Florida courts will consider modification of a child custody order only if the parent requesting the custody modification is able to prove a substantial change in circumstances. Under Florida law, a “substantial change in circumstances” means a substantial, permanent and involuntary material change. In other words, the change cannot be temporary, it cannot be caused by something the parent voluntarily did and the change must be big enough to warrant the court changing the original parenting plan or custody agreement.
Only after the court has been satisfied that the change in circumstances is substantial, will it then move on to consider what is in the best interest of the child. The reason for this is to prevent constant back and forth motions to change custody which would be destabilizing for the children. It also helps prevent the court from becoming overburdened with frequent and repetitive modification requests.
Parent relocation is one of the most common grounds for seeking a change in custody. The modification request may be submitted by a relocating parent who wants to take the child with them, or a parent opposing relocation who wants the child be placed with them. Some courts switch custody from one parent to the other, although the increasingly common approach is to ask the parents to work out a plan under which both parents may continue to have significant contacts with their children.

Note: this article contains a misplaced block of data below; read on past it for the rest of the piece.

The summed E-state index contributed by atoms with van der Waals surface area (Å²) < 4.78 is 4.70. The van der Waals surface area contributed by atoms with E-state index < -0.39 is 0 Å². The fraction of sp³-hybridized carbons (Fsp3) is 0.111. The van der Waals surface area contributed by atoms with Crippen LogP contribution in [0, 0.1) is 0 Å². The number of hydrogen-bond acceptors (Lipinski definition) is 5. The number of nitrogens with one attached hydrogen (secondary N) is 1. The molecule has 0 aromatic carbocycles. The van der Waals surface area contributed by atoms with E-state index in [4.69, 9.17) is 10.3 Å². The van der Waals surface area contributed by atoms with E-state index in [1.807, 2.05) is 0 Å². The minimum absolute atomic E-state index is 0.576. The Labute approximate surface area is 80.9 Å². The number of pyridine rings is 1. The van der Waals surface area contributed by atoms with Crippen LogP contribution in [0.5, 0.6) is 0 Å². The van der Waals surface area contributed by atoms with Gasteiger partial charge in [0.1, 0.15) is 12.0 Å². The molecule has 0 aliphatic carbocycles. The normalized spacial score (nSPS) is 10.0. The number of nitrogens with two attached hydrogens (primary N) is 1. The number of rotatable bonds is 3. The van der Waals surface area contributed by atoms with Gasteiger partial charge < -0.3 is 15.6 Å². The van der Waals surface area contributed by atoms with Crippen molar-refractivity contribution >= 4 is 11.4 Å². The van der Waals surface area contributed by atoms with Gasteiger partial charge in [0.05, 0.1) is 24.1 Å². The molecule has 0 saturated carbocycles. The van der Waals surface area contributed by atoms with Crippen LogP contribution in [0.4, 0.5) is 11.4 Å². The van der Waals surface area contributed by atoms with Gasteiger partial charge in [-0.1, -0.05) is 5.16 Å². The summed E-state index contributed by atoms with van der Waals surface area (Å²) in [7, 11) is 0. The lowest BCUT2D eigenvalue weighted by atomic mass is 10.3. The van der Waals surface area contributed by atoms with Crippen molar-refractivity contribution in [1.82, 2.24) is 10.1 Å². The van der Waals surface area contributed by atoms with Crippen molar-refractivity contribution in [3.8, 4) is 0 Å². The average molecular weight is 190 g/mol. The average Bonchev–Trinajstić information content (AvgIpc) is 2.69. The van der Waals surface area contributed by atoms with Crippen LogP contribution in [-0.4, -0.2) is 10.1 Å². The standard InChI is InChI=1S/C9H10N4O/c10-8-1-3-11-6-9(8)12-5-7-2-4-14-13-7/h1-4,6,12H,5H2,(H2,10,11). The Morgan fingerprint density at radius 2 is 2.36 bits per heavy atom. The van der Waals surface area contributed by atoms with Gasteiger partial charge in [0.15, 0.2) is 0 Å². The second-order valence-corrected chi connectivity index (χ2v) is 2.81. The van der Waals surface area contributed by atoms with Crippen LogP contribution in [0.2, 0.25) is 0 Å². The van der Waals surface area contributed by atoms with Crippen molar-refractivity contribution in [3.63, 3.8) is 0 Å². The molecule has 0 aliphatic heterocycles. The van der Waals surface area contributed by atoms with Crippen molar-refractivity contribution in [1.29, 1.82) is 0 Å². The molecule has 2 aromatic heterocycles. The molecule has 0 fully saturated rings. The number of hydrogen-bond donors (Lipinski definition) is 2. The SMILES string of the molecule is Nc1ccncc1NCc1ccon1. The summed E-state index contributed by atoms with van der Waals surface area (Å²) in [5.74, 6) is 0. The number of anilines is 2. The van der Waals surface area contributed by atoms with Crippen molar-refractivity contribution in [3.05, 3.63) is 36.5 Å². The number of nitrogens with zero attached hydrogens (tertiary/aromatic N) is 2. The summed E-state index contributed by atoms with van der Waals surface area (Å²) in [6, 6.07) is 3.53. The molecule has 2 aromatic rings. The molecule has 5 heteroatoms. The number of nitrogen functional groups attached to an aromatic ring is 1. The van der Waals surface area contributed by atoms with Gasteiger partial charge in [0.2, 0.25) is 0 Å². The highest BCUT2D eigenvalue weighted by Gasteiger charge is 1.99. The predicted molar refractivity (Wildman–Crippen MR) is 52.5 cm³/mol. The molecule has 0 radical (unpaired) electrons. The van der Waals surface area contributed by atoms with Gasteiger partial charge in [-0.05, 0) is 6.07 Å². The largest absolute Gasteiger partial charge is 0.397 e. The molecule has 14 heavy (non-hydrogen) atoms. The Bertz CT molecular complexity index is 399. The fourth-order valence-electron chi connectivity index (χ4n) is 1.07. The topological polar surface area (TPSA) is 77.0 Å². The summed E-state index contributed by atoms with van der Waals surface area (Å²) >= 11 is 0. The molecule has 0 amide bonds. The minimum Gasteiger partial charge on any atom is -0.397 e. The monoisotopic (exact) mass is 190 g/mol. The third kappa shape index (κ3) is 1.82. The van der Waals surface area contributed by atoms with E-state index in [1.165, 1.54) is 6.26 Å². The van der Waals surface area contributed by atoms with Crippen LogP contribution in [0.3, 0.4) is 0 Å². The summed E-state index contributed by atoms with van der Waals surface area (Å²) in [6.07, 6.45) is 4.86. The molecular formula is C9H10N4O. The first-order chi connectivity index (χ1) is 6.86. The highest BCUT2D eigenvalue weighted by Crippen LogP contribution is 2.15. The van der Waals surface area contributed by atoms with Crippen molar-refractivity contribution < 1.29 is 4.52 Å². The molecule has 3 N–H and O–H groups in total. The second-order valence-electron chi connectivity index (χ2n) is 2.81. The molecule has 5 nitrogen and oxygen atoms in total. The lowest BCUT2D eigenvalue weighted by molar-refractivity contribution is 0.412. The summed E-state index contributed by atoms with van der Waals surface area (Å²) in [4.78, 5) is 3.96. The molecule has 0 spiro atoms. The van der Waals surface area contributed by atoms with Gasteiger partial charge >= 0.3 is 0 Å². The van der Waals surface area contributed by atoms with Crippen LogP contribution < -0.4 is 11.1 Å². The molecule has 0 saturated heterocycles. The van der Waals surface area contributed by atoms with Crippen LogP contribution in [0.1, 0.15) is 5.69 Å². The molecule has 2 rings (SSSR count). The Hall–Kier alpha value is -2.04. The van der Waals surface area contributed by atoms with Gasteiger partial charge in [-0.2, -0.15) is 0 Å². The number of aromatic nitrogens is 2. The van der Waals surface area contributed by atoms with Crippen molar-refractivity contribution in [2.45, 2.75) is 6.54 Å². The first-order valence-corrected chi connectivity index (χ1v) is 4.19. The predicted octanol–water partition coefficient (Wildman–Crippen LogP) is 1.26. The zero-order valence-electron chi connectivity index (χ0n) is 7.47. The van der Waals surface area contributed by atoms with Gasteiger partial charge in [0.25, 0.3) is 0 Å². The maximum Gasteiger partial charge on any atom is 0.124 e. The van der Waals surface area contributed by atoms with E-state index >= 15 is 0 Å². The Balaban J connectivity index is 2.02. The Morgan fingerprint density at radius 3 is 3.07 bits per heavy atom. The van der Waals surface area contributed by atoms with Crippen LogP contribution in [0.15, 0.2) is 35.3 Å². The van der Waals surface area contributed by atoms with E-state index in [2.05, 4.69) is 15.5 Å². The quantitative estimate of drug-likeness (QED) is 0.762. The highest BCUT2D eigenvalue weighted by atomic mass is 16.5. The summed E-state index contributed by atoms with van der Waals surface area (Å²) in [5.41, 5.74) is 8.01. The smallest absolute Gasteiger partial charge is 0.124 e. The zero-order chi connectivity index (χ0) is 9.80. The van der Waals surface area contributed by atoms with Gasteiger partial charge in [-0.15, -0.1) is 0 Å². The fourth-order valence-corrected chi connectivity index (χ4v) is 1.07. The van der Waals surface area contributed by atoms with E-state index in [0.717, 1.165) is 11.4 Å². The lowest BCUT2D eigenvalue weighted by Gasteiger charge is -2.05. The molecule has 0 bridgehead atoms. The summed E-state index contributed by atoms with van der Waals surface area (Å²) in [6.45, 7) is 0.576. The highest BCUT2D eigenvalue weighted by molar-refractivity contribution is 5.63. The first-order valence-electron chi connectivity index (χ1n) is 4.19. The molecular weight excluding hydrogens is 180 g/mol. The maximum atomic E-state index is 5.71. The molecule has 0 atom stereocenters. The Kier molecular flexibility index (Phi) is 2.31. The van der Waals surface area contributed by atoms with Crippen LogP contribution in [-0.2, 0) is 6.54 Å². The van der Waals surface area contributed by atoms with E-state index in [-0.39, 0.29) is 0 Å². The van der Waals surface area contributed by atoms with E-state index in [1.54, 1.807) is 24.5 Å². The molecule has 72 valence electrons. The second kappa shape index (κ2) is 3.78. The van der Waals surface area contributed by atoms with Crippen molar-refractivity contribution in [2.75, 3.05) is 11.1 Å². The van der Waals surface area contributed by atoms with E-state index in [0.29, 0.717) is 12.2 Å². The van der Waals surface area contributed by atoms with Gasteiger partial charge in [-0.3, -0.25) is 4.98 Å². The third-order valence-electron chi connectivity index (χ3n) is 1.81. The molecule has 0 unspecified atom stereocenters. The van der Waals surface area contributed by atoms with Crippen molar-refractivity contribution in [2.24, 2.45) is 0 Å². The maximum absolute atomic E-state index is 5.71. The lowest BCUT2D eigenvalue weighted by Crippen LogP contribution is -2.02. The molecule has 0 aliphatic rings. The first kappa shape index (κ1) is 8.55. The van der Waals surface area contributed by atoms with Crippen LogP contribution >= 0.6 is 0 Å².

Another thing that can prompt a modification is if there is a significant change in the lifestyle of the custodial parent, which the other parent feels will adversely affect the child. For instance, if the custodial parent finds a new job that has longer working hours or the parent is leaving the child alone for long periods of time the court will consider modifying custody based on these factors. Also, if one parent begins drinking heavily or taking drugs, the other parent may file a request for modification of the visitation order. What amounts to a substantial enough change to warrant a revision can vary greatly depending on your jurisdiction and even your particular judge.
If you have questions about a divorce proceeding and would like a divorce attorney to assist you in the matter by calling us at (904) 685-1200.